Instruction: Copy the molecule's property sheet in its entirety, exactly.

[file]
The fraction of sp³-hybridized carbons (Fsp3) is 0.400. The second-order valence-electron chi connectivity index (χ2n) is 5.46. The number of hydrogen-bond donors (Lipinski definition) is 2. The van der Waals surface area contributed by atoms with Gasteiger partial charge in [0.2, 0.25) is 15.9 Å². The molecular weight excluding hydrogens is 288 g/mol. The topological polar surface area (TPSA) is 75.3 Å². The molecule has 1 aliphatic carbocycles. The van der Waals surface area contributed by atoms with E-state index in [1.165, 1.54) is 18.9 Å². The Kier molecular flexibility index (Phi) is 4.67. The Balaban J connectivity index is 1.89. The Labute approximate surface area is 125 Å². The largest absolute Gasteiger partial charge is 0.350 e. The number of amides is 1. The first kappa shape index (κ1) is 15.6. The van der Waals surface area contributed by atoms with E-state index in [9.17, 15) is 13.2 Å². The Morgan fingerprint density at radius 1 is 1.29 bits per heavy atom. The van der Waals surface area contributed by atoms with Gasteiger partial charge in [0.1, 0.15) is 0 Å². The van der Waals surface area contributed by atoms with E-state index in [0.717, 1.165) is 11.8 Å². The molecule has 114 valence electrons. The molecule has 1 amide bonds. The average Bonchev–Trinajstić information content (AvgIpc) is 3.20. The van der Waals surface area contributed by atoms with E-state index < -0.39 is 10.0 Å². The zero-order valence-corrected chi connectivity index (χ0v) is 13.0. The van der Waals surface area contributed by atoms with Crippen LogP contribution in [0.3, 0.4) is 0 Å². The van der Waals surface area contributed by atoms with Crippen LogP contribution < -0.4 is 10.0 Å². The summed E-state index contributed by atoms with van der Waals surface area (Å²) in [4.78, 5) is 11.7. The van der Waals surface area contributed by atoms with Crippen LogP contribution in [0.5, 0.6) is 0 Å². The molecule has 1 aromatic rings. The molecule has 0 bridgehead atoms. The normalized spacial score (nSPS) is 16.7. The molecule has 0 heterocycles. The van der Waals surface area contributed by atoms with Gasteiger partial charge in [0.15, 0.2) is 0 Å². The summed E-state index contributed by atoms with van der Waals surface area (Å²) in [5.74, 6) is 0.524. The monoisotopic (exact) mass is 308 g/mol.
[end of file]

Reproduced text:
The fraction of sp³-hybridized carbons (Fsp3) is 0.400. The second-order valence-electron chi connectivity index (χ2n) is 5.46. The number of hydrogen-bond donors (Lipinski definition) is 2. The van der Waals surface area contributed by atoms with Gasteiger partial charge in [0.2, 0.25) is 15.9 Å². The molecular weight excluding hydrogens is 288 g/mol. The topological polar surface area (TPSA) is 75.3 Å². The molecule has 1 aliphatic carbocycles. The van der Waals surface area contributed by atoms with E-state index in [1.165, 1.54) is 18.9 Å². The Kier molecular flexibility index (Phi) is 4.67. The Balaban J connectivity index is 1.89. The Labute approximate surface area is 125 Å². The largest absolute Gasteiger partial charge is 0.350 e. The number of amides is 1. The first kappa shape index (κ1) is 15.6. The van der Waals surface area contributed by atoms with E-state index in [9.17, 15) is 13.2 Å². The Morgan fingerprint density at radius 1 is 1.29 bits per heavy atom. The van der Waals surface area contributed by atoms with Gasteiger partial charge in [0.1, 0.15) is 0 Å². The van der Waals surface area contributed by atoms with E-state index in [0.717, 1.165) is 11.8 Å². The molecule has 114 valence electrons. The molecule has 1 amide bonds. The average Bonchev–Trinajstić information content (AvgIpc) is 3.20. The van der Waals surface area contributed by atoms with E-state index < -0.39 is 10.0 Å². The zero-order valence-corrected chi connectivity index (χ0v) is 13.0. The van der Waals surface area contributed by atoms with Crippen LogP contribution in [0.3, 0.4) is 0 Å². The van der Waals surface area contributed by atoms with Crippen LogP contribution < -0.4 is 10.0 Å². The summed E-state index contributed by atoms with van der Waals surface area (Å²) in [4.78, 5) is 11.7. The van der Waals surface area contributed by atoms with Crippen LogP contribution in [0.5, 0.6) is 0 Å². The molecule has 1 aromatic rings. The molecule has 0 bridgehead atoms. The normalized spacial score (nSPS) is 16.7. The molecule has 0 heterocycles. The van der Waals surface area contributed by atoms with Gasteiger partial charge in [0.15, 0.2) is 0 Å². The summed E-state index contributed by atoms with van der Waals surface area (Å²) in [5.74, 6) is 0.524. The monoisotopic (exact) mass is 308 g/mol.